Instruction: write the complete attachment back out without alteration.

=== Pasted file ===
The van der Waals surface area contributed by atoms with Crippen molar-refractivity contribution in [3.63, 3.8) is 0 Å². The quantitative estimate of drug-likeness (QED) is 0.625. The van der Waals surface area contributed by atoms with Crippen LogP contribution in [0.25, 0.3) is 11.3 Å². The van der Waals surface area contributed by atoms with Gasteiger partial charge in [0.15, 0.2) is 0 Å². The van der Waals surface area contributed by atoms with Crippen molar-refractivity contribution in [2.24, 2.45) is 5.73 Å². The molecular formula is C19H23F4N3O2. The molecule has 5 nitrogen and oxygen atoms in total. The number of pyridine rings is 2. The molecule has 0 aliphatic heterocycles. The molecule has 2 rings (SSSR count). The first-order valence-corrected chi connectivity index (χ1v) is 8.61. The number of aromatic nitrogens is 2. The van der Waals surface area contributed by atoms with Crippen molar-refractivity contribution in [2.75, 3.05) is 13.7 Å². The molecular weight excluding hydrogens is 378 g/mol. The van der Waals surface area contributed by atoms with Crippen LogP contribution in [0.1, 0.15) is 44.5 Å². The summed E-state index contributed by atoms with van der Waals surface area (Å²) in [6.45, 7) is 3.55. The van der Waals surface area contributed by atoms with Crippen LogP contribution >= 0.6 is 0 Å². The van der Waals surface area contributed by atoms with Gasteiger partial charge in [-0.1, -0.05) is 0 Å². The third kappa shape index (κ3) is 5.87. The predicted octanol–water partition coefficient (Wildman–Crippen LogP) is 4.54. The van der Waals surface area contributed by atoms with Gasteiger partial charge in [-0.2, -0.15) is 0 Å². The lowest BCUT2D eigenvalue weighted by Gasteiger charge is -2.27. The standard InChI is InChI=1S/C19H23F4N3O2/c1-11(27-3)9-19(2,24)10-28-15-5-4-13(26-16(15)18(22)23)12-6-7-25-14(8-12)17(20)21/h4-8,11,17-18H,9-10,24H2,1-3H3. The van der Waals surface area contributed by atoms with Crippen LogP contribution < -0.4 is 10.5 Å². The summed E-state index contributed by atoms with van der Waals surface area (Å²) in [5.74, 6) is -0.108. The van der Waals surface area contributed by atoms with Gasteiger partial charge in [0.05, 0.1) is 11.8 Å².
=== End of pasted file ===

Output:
The van der Waals surface area contributed by atoms with Crippen molar-refractivity contribution in [3.63, 3.8) is 0 Å². The quantitative estimate of drug-likeness (QED) is 0.625. The van der Waals surface area contributed by atoms with Crippen LogP contribution in [0.25, 0.3) is 11.3 Å². The van der Waals surface area contributed by atoms with Gasteiger partial charge in [0.15, 0.2) is 0 Å². The van der Waals surface area contributed by atoms with Crippen molar-refractivity contribution in [2.24, 2.45) is 5.73 Å². The molecular formula is C19H23F4N3O2. The molecule has 5 nitrogen and oxygen atoms in total. The number of pyridine rings is 2. The molecule has 0 aliphatic heterocycles. The molecule has 2 rings (SSSR count). The first-order valence-corrected chi connectivity index (χ1v) is 8.61. The number of aromatic nitrogens is 2. The van der Waals surface area contributed by atoms with Crippen molar-refractivity contribution in [2.75, 3.05) is 13.7 Å². The molecular weight excluding hydrogens is 378 g/mol. The van der Waals surface area contributed by atoms with Crippen LogP contribution in [0.1, 0.15) is 44.5 Å². The summed E-state index contributed by atoms with van der Waals surface area (Å²) in [6.45, 7) is 3.55. The van der Waals surface area contributed by atoms with Crippen LogP contribution >= 0.6 is 0 Å². The van der Waals surface area contributed by atoms with Gasteiger partial charge in [-0.1, -0.05) is 0 Å². The third kappa shape index (κ3) is 5.87. The predicted octanol–water partition coefficient (Wildman–Crippen LogP) is 4.54. The van der Waals surface area contributed by atoms with Gasteiger partial charge in [-0.2, -0.15) is 0 Å². The lowest BCUT2D eigenvalue weighted by Gasteiger charge is -2.27. The standard InChI is InChI=1S/C19H23F4N3O2/c1-11(27-3)9-19(2,24)10-28-15-5-4-13(26-16(15)18(22)23)12-6-7-25-14(8-12)17(20)21/h4-8,11,17-18H,9-10,24H2,1-3H3. The van der Waals surface area contributed by atoms with Crippen LogP contribution < -0.4 is 10.5 Å². The summed E-state index contributed by atoms with van der Waals surface area (Å²) in [5.74, 6) is -0.108. The van der Waals surface area contributed by atoms with Gasteiger partial charge in [0.05, 0.1) is 11.8 Å².